2009 Los Angeles Auto Show: Best In Show

December 4, 2009

The 2009 Los Angeles auto show is over--for the press, at least. In the shadow of continual turmoil at GM, the show fielded a few important new production vehicle introductions, but not a lot more. The lightweight proof? The second press day, where more than half of the gathered journalists had disappeared and jumped early flights home.

High Gear Media's editors stuck it out, and found a handful of memorable moments in the continued auto-industry pall.  We brought you the new Hyundai Sonata and Tucson; Ford Fiesta and Mazda2; Toyota Sienna and Porsche Boxster Spyder. We scoped out the Honda P-Nut and Volkswagen Up! Lite concepts in depth for you. We even caught up with Patrick Dempsey (above) at the Mazda stand, and gave him the celebrity validation he needed. It's been a full 48 hours.

After all that, our editors have decided on a handful of moments as the best from the 2009 Los Angeles auto show. Which one's your favorite? Let us know in a comment at the end, or write your own post for High Gear Media. These are ours:

2009 Los Angeles Auto Show

2009 Los Angeles Auto Show

Best Production Car: 2011 Ford Fiesta

Wow. The U.S.-spec version of the Fiesta has officially arrived, and I heaved a sigh of relief that Ford didn't mess with the package too much and end up ruining it, as they've done so many times in the past. Euro-hipness completely intact, the Fiesta looks the part—with a beautiful interior—and at the show it ended up upstaging the Mazda2, even if they did have the ever-gracious Patrick Dempsey. My inner killjoy wants to push back at the massive "Fiesta Movement" and efforts in recent months to clog inboxes and twitter feeds with "buzzworthy content," but I can't muster anything. Behold, red leather upholstery with black piping! It's there in the Fiesta…and suddenly my impulse to twitter that has passed.—Bengt Halvorson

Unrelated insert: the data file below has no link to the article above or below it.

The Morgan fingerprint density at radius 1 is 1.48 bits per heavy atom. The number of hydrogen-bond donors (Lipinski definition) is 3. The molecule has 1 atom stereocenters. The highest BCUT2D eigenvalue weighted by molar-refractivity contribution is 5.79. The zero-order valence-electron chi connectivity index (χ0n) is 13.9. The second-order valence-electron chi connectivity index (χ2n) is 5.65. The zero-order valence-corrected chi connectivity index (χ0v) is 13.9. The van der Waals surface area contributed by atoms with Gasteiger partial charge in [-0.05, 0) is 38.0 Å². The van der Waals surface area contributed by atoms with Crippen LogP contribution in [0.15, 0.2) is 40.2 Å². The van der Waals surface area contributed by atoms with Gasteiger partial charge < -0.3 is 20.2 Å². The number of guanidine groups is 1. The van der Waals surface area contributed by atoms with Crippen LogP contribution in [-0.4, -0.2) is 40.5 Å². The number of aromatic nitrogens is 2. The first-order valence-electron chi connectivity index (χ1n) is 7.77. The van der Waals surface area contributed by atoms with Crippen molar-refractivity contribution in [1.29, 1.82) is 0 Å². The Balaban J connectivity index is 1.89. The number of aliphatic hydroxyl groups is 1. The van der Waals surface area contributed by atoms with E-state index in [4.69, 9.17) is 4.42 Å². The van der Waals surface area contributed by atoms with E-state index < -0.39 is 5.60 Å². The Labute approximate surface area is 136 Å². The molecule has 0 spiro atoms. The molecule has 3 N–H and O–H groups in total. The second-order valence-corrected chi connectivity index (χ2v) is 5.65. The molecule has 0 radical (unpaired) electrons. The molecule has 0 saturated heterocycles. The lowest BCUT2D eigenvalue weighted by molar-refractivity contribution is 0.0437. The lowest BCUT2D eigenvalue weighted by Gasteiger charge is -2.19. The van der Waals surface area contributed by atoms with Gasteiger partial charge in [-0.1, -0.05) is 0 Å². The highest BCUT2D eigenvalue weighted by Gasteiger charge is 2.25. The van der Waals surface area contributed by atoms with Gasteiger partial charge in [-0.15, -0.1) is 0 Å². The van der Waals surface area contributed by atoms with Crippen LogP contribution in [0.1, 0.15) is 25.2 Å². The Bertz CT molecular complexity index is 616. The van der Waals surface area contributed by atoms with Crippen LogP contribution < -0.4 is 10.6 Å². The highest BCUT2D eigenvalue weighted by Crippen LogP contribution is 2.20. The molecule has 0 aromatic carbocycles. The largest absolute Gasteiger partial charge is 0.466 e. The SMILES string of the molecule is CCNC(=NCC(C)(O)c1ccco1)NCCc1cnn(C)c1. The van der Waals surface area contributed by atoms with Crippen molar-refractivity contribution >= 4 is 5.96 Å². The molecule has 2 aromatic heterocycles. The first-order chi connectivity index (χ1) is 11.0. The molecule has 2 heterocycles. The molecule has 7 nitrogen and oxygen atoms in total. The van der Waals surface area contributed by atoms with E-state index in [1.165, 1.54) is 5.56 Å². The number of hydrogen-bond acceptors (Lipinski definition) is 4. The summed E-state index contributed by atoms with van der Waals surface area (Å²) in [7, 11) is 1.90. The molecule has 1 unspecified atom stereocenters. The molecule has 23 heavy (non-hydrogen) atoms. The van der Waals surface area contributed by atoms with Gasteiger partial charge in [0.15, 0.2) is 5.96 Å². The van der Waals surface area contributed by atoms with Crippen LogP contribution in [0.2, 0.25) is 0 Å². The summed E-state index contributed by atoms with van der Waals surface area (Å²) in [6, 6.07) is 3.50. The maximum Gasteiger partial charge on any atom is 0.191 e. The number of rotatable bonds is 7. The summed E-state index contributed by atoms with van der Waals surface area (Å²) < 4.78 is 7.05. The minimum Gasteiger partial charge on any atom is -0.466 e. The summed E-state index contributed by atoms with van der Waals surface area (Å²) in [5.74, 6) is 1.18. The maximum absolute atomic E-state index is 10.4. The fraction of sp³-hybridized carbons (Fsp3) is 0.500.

MazdaSpeed2 concept, 2009 Los Angeles Auto Show

MazdaSpeed2 concept, 2009 Los Angeles Auto Show

Best New Car: 2011 Mazda2

Considering the fact that cars have been getting heavier due to increased safety features and higher feature specs, only a few car companies have managed to reverse the trend in their own cars. One of these rarities is the new Mazda2, which engineers managed to make 220 pounds lighter than its predecessor. Finally, we here in the U.S. will get to experience the stylish and eco-friendly hatchback the rest of the world has been raving about.—Viknesh Vijayenthiran

2011 Hyundai Sonata

2011 Hyundai Sonata

Best Idea: Normal Cars

The Cruze, the Sonata, the Fiesta and Mazda2, the Sienna and Sonata and more: this year's show was muted and undersold because it wasn't a series of moonshots. It was a series of very meat-and-potatoes cars that build the image and sales of the respective carmakers. Without the idealistic halo cars or extravagant one-offs like those that dominated Frankfurt to distract us, there's less to talk about but more of a message.—Nelson Ireson

2011 Hyundai Sonata

2011 Hyundai Sonata

Best Press Conference(s): Hyundai